MAT244--2019F > Chapter 7

Transforming a system of linear equations to a single higher-order equation

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**nadia.chigmaroff**:

Hi,

In the textbook, it says that a system of first-order equations can sometimes be transformed into a single higher-order equation (by the process given in problem 7 on the 7.1 problems).

Am I correct in saying that this is only possible to do in general when the determinant of the coefficient matrix associated with the system is nonzero?

I.e. if $\left\{\begin{aligned}

&x'_1= ax_1 + bx_2\\

&x'_2= cx_1 + dx_2

\end{aligned}\right.$, this can be converted into a singular equation iff $ad - bc$ $\neq 0$?

Thank you! :D

**aremorov**:

No, this is still possible to do if the determinant is 0.

For example:

$x_1' = x_1 + x_2$ (*)

$x_2' = x_1 + x_2$

has determinant 0 for the coefficients, however if we isolate for $x_1$ we get:

$x_1'' - 2x' = 0$ which has solution:

$x_1 = C_1 + C_2 e^{2t}$ and putting this into equation (*) gives us $x_2 = C_2 e^{2t} -C_1$ for arbitrary constants $C_1, C_2$.

**Victor Ivrii**:

Nothing to do with the determinant. In dimension 2 you can reduce if the matrix is not diagonal--obvious. What about the diagonal case? It is also possible unless a matrix is scalar, i.e. proportional to identity. To do this reduction, we make first a linear transform, so that after it the matrix is not diagonal anymore, and then reduce.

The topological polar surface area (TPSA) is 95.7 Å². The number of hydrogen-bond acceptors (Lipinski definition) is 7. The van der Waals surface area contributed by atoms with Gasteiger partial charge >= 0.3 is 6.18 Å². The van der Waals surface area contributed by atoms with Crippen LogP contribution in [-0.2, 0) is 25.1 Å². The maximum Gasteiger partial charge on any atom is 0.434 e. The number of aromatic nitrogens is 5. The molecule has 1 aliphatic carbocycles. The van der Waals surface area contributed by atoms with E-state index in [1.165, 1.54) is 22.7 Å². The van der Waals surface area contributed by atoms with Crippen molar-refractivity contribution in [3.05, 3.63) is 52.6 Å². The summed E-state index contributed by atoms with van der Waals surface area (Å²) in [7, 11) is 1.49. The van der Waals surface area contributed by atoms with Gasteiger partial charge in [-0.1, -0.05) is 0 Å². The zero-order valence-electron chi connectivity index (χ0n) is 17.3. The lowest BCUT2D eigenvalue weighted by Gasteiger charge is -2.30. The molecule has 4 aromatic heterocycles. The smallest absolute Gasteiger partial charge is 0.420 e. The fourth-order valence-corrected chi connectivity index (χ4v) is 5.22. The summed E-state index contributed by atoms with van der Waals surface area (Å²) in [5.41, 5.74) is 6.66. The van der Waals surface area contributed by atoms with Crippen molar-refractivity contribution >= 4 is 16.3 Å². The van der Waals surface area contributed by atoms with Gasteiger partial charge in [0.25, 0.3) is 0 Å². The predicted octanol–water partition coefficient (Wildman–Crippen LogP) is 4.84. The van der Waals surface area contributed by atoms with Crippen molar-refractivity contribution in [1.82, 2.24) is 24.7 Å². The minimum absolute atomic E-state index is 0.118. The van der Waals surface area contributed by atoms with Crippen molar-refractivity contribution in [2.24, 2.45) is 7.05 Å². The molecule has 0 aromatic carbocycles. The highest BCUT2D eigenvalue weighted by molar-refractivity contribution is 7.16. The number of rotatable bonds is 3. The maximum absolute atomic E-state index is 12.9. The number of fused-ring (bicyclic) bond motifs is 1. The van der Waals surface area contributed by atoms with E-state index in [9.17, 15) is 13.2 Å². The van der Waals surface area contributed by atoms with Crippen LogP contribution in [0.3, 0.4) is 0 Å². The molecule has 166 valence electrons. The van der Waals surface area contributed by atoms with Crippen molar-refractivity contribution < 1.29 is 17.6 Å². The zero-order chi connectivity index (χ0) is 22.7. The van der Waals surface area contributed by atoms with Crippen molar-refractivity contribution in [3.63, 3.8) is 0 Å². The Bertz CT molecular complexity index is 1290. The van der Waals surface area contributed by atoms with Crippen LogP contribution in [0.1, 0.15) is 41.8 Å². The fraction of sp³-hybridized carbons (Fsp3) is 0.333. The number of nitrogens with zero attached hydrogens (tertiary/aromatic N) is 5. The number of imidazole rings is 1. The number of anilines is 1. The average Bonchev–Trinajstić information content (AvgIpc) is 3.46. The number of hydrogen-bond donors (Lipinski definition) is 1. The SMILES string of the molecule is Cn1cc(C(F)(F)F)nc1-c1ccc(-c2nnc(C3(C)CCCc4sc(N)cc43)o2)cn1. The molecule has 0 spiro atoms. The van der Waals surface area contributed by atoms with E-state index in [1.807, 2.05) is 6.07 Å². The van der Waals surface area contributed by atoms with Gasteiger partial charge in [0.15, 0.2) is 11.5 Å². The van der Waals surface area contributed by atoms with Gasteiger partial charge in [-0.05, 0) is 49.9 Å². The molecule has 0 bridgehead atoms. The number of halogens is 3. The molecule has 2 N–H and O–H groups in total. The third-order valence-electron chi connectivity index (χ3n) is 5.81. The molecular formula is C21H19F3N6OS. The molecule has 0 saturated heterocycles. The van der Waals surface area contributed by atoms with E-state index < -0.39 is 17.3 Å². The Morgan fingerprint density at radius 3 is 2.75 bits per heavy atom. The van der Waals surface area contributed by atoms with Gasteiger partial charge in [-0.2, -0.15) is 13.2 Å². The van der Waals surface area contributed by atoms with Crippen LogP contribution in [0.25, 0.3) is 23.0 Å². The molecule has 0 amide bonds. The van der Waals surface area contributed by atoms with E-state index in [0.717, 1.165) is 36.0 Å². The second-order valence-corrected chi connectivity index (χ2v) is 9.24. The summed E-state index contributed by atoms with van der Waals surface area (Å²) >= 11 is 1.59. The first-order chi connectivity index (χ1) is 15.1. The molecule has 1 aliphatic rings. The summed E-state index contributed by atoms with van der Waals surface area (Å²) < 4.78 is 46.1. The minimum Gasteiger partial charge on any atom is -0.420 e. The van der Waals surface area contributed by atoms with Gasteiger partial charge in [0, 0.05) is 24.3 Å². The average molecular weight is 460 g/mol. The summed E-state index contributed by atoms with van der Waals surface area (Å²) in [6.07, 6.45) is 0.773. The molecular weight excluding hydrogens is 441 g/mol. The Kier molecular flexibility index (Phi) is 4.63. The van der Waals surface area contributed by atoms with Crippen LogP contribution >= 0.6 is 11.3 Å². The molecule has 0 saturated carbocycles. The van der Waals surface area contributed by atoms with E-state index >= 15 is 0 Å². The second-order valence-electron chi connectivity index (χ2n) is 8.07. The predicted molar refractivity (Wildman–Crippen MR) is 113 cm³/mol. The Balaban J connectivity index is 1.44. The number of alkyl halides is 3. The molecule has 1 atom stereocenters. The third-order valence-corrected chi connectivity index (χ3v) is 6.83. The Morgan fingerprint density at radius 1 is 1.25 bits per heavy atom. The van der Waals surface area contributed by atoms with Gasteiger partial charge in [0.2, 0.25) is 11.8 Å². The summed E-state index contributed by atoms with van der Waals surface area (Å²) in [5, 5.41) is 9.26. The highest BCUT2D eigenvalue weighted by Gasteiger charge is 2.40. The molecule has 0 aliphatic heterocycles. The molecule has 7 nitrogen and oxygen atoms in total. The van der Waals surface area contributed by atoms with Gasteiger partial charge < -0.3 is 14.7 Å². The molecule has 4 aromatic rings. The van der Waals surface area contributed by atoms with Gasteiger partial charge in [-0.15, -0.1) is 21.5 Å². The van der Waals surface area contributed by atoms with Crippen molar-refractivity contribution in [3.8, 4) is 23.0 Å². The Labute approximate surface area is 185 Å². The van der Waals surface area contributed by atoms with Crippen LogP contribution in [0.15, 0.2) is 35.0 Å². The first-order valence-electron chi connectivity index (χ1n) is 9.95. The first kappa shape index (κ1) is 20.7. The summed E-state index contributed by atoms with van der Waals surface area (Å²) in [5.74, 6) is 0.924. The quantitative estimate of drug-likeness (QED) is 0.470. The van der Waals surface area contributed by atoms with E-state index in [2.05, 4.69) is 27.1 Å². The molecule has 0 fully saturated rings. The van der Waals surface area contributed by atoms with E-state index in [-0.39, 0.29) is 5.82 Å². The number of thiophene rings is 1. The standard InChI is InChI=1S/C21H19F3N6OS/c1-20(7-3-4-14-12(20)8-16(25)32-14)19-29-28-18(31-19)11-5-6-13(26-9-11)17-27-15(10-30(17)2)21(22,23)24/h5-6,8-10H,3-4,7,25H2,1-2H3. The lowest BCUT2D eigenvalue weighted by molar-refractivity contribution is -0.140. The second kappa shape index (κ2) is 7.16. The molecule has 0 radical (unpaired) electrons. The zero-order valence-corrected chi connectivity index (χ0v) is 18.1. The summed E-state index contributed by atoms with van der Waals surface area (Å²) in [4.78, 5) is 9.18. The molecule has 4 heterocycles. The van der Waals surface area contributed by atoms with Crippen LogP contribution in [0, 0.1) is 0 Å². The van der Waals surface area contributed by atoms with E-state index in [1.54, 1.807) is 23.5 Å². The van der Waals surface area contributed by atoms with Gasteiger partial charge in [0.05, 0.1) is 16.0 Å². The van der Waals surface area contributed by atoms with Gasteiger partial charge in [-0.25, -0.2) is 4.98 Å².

General criteria: System with constant coefficients could be reduced to a single equation iff each eigenspace is $1$-dimensional. To understand why we need to consider solutions to a homogeneous equation and to a homogeneous system.

For an equation one of the solutions is $t^{m-1} e^{kt}$ where $k$ is characteristic root, and $m$ is a multiplicity of $k$.

For system all solutions are in the form $P_{s-1}(t)e^{kt}$ where $P_{s-1}(t)$ are polynomials of degree $\le s-1$ with vector-coefficients and $s$ is the maximal dimension of the corresponding Jordan cells.

Therefore reduction can be done iff $s=m$ which means that for each eigenvalue $k$ there is just one cell, which in turn means, that there is only one linearly independent eigenvector.

Remark: If $s_1,...,s_j$ are dimensions of all cells, corresponding to $k$, then their sum $=m$ where $m$ is a multiplicity of $k$ as a root of characteristic equation, and also the dimension of the root subspace, and $j$ is a dimension of the corresponding eigenspace.

However, it is not important: we solve systems without reducing them to single equations.

**nadia.chigmaroff**:

Ok, thanks!

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